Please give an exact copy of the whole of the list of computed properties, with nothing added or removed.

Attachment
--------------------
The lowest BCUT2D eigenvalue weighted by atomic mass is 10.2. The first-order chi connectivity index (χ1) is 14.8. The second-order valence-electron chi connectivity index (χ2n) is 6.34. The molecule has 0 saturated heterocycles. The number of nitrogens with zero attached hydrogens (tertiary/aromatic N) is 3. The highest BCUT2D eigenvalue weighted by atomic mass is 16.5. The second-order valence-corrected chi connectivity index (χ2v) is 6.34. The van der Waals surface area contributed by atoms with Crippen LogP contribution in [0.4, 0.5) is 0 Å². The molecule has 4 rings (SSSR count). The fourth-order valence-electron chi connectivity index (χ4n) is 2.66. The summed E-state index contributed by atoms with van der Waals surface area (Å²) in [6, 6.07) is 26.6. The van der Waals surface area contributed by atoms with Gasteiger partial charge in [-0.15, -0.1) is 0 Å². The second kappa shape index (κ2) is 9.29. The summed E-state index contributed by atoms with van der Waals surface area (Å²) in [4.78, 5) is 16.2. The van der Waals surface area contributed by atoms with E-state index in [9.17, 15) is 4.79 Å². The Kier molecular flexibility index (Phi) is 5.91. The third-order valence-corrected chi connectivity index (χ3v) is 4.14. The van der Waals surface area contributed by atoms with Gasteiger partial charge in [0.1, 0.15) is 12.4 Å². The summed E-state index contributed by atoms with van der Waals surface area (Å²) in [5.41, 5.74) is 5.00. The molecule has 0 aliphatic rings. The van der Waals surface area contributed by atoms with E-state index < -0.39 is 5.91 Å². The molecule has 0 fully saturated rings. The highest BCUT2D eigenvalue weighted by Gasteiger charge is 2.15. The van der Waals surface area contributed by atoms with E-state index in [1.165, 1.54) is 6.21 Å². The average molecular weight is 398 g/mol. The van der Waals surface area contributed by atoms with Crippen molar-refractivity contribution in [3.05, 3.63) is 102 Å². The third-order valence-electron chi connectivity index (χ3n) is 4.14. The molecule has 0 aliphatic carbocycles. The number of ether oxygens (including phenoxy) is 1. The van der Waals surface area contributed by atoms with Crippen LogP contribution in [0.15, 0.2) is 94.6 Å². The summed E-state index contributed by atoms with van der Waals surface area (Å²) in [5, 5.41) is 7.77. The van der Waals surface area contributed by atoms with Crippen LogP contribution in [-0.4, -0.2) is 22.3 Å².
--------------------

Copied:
The lowest BCUT2D eigenvalue weighted by atomic mass is 10.2. The first-order chi connectivity index (χ1) is 14.8. The second-order valence-electron chi connectivity index (χ2n) is 6.34. The molecule has 0 saturated heterocycles. The number of nitrogens with zero attached hydrogens (tertiary/aromatic N) is 3. The highest BCUT2D eigenvalue weighted by atomic mass is 16.5. The second-order valence-corrected chi connectivity index (χ2v) is 6.34. The van der Waals surface area contributed by atoms with Crippen LogP contribution in [0.4, 0.5) is 0 Å². The molecule has 4 rings (SSSR count). The fourth-order valence-electron chi connectivity index (χ4n) is 2.66. The summed E-state index contributed by atoms with van der Waals surface area (Å²) in [6, 6.07) is 26.6. The van der Waals surface area contributed by atoms with Gasteiger partial charge in [-0.15, -0.1) is 0 Å². The second kappa shape index (κ2) is 9.29. The summed E-state index contributed by atoms with van der Waals surface area (Å²) in [4.78, 5) is 16.2. The van der Waals surface area contributed by atoms with E-state index in [9.17, 15) is 4.79 Å². The Kier molecular flexibility index (Phi) is 5.91. The third-order valence-corrected chi connectivity index (χ3v) is 4.14. The van der Waals surface area contributed by atoms with Gasteiger partial charge in [0.1, 0.15) is 12.4 Å². The summed E-state index contributed by atoms with van der Waals surface area (Å²) in [5.41, 5.74) is 5.00. The molecule has 0 aliphatic rings. The van der Waals surface area contributed by atoms with E-state index < -0.39 is 5.91 Å². The molecule has 0 fully saturated rings. The highest BCUT2D eigenvalue weighted by Gasteiger charge is 2.15. The van der Waals surface area contributed by atoms with E-state index in [1.165, 1.54) is 6.21 Å². The average molecular weight is 398 g/mol. The van der Waals surface area contributed by atoms with Crippen molar-refractivity contribution in [3.05, 3.63) is 102 Å². The third-order valence-electron chi connectivity index (χ3n) is 4.14. The molecule has 0 aliphatic carbocycles. The number of ether oxygens (including phenoxy) is 1. The van der Waals surface area contributed by atoms with Crippen LogP contribution in [0.15, 0.2) is 94.6 Å². The summed E-state index contributed by atoms with van der Waals surface area (Å²) in [5, 5.41) is 7.77. The van der Waals surface area contributed by atoms with Crippen LogP contribution in [-0.4, -0.2) is 22.3 Å².